by Scoobie Davis
Moonie Hypocrisy on Rovegate
Another stunning part of the Rove defense has been how quickly right-wing commentators have flip-flopped from their traditional hard-line stance decrying the unauthorized disclosure of national security secrets.Read the whole article
For instance, six months ago, Tony Blankley, editorial page editor of the Washington Times, suggested prosecuting New Yorker investigative reporter Seymour Hersh on espionage charges (carrying a possible death penalty) for disclosing secret U.S. military reconnaissance operations inside Iran.
In a Jan. 19, 2005, column entitled “Espionage by any other name,” Blankley argued that Hersh had given sensitive secrets to the enemy by describing U.S. preparations for war with Iran. Blankley cited the precedent of the government using the Espionage Act to convict Navy analyst Samuel Morison for selling photos of a Soviet ship to a Jane’s military publication in the mid-1980s.
Yet Hersh’s article had an obvious importance to a national public debate about whether the Iraq War should be extended to Iran. Hersh’s New Yorker article was alerting the American people to how advanced the war planning already was.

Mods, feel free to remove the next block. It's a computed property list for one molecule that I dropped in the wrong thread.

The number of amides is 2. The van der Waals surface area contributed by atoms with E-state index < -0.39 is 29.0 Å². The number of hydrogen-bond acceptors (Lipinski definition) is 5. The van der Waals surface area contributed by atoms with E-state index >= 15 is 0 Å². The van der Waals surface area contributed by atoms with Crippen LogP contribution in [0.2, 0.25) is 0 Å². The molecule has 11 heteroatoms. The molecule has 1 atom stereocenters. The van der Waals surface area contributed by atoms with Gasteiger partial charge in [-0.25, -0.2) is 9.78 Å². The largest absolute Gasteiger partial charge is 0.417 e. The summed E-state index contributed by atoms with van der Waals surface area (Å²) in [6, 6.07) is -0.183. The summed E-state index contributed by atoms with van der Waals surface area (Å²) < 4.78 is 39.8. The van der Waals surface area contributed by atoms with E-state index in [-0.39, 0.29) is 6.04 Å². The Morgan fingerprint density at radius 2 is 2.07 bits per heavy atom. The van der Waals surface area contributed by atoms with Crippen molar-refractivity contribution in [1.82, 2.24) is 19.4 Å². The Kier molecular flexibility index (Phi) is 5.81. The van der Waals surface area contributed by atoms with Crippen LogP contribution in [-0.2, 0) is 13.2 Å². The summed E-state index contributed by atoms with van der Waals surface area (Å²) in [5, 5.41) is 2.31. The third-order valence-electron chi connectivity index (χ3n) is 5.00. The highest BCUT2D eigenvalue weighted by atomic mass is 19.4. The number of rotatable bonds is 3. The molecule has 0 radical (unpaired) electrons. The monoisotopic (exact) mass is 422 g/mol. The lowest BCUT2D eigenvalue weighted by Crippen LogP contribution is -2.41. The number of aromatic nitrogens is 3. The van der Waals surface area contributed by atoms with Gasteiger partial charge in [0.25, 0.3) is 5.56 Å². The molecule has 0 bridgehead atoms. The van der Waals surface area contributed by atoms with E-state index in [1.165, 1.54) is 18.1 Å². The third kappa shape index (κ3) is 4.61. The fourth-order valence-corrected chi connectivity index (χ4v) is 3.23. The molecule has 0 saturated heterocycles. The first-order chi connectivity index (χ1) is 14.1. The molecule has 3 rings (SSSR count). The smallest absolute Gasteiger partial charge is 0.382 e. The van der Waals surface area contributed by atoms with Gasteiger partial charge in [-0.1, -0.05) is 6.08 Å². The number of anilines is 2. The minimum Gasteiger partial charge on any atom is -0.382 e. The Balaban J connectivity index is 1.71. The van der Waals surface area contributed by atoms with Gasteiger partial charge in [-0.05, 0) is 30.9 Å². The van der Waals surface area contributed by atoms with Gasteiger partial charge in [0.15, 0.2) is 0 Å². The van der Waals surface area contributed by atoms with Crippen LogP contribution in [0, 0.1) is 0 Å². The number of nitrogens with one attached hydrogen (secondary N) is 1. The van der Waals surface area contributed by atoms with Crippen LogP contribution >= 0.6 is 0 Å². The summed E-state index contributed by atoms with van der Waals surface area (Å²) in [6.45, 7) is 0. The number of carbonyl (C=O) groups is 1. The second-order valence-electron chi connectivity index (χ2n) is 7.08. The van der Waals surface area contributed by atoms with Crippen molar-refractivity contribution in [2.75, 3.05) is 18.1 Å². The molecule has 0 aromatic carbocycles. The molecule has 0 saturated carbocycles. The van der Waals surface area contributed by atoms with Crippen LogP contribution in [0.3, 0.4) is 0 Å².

No similar argument could be made about an overriding need for the public to know the identity of Valerie Plame. Yet, the Washington Times – along with other conservative news outlets – decried the Hersh leak while defending the Rove-Novak leak.
There is also irony in the Washington Times making pronouncements about espionage when it has been kept afloat since 1982 with secret financing from Rev. Sun Myung Moon, who was unmasked in a 1978 congressional investigation as a covert agent of the South Korean government trying to penetrate U.S. media and politics.
[For more on Moon’s espionage role – and his ties to the Bush family – see Robert Parry’s Secrecy & Privilege: Rise of the Bush Dynasty from Watergate to Iraq.]
But the right-wing campaign to continue denigrating Joe Wilson carries another troubling message: that some Washington conservatives care less about genuine national security than they do about protecting their friends and maintaining their political dominance.